I have just received a Party Wall Notice/Party Structure Notice, what does it mean?

It means your neighbour is planning to do some building works which involve or may affect your shared boundary, walls (party) and your property. The Act states that notice must be served so you have the opportunity to protect your interests.

You are entitled to appoint a Surveyor to represent you and, apart from exceptional circumstances, their fees will be paid by the other party.

Call us for free, no commitment advice.

Please note that under the Act, any person who is not party to the works can be appointed as “Surveyor”. However, the Surveyor should have a sound knowledge about construction and be familiar with the Party Wall etc. Act 1996 as well as relevant case law.

Stanley & Strong is regulated by the Royal Institution of Chartered Surveyors. Please read below for some of the most common questions and answers we are asked.

What should I do and what are my options?

In normal circumstances, you have three options:

  1. Agree to the notice
  2. Dissent (dispute) to the notice and use your neighbour's appointed Surveyor (Agreed Surveyor)
  3. Dissent (dispute) to the notice and appoint your own Surveyor

To best answer this question, we will briefly outline the role of Party Wall Surveyor(s):

  1. If you dispute the notice, the Surveyor(s) will inspect your property to prepare a Schedule of Condition. This document lists the exact condition of your property so that any damage caused by the works can be identified and resolved on completion.

    The Surveyor(s) will also prepare a Party Wall Award which specifically lists the works which are allowed and the associated conditions. The Award will typically limit the hours when noisy works can take place and identify where protection needs to be applied to your property.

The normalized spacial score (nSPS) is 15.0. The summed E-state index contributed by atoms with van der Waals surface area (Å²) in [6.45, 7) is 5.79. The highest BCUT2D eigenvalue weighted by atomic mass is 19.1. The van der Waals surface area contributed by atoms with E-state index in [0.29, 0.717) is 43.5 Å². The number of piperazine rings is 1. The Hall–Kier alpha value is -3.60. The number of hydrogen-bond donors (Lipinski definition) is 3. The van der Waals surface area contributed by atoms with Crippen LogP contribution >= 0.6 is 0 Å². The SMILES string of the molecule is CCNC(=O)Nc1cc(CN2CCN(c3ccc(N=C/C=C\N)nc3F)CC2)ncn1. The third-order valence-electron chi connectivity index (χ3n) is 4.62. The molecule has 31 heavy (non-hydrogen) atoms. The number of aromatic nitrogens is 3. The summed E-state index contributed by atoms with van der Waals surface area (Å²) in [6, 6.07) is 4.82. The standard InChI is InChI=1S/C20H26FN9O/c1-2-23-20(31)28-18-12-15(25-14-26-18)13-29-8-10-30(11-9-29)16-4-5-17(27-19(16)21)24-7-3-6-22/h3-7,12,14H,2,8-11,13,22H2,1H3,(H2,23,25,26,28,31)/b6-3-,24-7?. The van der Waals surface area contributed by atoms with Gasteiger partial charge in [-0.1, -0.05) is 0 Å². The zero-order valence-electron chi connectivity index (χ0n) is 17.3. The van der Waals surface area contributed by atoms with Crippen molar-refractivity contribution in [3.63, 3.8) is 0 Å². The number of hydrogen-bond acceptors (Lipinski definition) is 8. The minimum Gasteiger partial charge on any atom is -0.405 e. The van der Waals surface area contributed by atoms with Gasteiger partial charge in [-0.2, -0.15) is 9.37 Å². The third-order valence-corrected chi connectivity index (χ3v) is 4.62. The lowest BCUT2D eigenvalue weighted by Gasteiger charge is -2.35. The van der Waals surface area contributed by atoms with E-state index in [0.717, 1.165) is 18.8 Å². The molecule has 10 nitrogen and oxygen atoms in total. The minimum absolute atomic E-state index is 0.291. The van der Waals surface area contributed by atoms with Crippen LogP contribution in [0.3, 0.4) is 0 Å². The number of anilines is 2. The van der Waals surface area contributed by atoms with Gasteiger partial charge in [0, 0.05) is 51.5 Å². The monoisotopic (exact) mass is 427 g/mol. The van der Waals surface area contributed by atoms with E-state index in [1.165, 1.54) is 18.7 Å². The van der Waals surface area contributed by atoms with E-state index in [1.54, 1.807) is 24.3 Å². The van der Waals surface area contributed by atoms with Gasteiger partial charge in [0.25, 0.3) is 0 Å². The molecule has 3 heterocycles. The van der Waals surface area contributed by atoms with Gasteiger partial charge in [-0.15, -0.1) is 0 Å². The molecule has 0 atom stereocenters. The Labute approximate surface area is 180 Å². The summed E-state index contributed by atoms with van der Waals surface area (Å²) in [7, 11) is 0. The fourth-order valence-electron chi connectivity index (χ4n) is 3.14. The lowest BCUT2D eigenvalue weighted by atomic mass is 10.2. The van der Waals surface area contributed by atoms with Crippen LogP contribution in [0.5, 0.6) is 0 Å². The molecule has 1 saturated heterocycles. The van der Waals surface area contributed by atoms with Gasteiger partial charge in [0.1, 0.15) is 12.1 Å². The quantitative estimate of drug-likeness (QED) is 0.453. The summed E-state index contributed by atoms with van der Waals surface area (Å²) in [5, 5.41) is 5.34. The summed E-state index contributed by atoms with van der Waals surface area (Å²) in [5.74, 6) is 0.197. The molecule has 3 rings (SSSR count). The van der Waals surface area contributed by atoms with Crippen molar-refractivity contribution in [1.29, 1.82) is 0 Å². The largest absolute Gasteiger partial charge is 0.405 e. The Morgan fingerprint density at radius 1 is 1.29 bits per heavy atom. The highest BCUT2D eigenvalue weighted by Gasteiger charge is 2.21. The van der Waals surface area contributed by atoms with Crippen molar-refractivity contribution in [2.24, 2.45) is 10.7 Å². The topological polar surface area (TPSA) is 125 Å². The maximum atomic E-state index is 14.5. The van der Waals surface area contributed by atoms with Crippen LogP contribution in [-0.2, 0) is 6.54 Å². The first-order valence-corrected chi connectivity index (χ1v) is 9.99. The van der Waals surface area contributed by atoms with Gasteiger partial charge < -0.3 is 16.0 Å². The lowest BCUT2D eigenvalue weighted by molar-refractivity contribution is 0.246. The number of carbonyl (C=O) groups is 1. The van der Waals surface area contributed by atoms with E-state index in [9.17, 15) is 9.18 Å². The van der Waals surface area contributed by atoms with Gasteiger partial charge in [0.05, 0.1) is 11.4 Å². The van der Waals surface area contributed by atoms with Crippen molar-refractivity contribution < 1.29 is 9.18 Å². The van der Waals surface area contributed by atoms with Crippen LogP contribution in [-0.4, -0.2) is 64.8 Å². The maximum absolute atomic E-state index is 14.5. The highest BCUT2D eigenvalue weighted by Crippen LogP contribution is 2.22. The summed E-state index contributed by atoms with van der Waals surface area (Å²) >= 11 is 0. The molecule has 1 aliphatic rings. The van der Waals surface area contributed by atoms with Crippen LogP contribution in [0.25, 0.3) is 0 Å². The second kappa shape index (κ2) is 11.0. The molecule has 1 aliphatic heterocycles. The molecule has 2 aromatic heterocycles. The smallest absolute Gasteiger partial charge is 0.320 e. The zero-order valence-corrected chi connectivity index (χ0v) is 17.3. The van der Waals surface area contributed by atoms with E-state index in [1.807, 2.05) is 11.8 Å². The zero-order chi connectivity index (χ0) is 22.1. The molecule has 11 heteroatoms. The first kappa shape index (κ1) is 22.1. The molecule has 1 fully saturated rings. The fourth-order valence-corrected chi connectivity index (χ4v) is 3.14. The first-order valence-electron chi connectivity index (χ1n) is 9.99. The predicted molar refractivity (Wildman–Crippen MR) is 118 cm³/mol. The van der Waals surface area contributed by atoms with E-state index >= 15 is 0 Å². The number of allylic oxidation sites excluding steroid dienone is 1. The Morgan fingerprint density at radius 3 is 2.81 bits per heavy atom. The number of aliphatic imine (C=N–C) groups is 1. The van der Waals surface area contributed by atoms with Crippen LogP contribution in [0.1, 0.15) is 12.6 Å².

If any Party Wall issues arise during the works, the Surveyor(s) can ask for the building works to stop until these issues are satisfactorily resolved. On completion of works, the Surveyor(s) will inspect your property with the Schedule of Condition to identify any damage and award compensation/repairs where applicable.

  2. It is recommended that a Schedule of Condition is undertaken even if you consent to the notice. Without this it will be difficult to prove that any damage has been caused by the works. Furthermore, if the notice has been served incorrectly you may need to recover the cost of any damage under common law and may need to employ a solicitor to do so.

Can you stop the works from taking place?

If the proposed works have planning permission and all other regulatory approvals, you cannot prevent the works from proceeding. We may however be able to change certain design details if they affect your right to future extension/development.

My neighbour does not have planning permission to do the proposed works!